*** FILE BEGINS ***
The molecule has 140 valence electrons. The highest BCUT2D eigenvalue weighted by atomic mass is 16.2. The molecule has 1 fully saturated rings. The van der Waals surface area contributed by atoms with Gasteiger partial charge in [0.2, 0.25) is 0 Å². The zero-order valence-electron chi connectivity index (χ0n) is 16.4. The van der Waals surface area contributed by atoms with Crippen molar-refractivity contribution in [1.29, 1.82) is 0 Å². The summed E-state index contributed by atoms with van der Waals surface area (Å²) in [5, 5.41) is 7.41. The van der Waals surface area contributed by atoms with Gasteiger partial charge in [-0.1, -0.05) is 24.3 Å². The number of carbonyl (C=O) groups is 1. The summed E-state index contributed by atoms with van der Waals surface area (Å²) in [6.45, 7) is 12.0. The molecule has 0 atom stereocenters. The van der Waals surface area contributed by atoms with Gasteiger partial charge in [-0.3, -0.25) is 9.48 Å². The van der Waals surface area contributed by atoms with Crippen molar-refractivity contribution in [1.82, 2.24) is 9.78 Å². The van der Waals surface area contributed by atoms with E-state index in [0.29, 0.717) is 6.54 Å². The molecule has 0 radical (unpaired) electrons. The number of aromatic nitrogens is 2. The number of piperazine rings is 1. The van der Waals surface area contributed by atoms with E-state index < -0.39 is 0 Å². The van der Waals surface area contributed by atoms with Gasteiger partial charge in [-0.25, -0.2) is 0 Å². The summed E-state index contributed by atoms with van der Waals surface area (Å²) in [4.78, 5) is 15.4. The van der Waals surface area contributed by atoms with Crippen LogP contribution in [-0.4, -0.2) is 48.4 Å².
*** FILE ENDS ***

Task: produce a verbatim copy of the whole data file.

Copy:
The molecule has 140 valence electrons. The highest BCUT2D eigenvalue weighted by atomic mass is 16.2. The molecule has 1 fully saturated rings. The van der Waals surface area contributed by atoms with Gasteiger partial charge in [0.2, 0.25) is 0 Å². The zero-order valence-electron chi connectivity index (χ0n) is 16.4. The van der Waals surface area contributed by atoms with Crippen molar-refractivity contribution in [1.29, 1.82) is 0 Å². The summed E-state index contributed by atoms with van der Waals surface area (Å²) in [5, 5.41) is 7.41. The van der Waals surface area contributed by atoms with Gasteiger partial charge in [-0.1, -0.05) is 24.3 Å². The number of carbonyl (C=O) groups is 1. The summed E-state index contributed by atoms with van der Waals surface area (Å²) in [6.45, 7) is 12.0. The molecule has 0 atom stereocenters. The van der Waals surface area contributed by atoms with Gasteiger partial charge in [-0.3, -0.25) is 9.48 Å². The van der Waals surface area contributed by atoms with Crippen molar-refractivity contribution in [1.82, 2.24) is 9.78 Å². The van der Waals surface area contributed by atoms with E-state index in [0.29, 0.717) is 6.54 Å². The molecule has 0 radical (unpaired) electrons. The number of aromatic nitrogens is 2. The number of piperazine rings is 1. The van der Waals surface area contributed by atoms with E-state index < -0.39 is 0 Å². The van der Waals surface area contributed by atoms with Gasteiger partial charge in [-0.25, -0.2) is 0 Å². The summed E-state index contributed by atoms with van der Waals surface area (Å²) in [4.78, 5) is 15.4. The van der Waals surface area contributed by atoms with Crippen LogP contribution in [-0.4, -0.2) is 48.4 Å².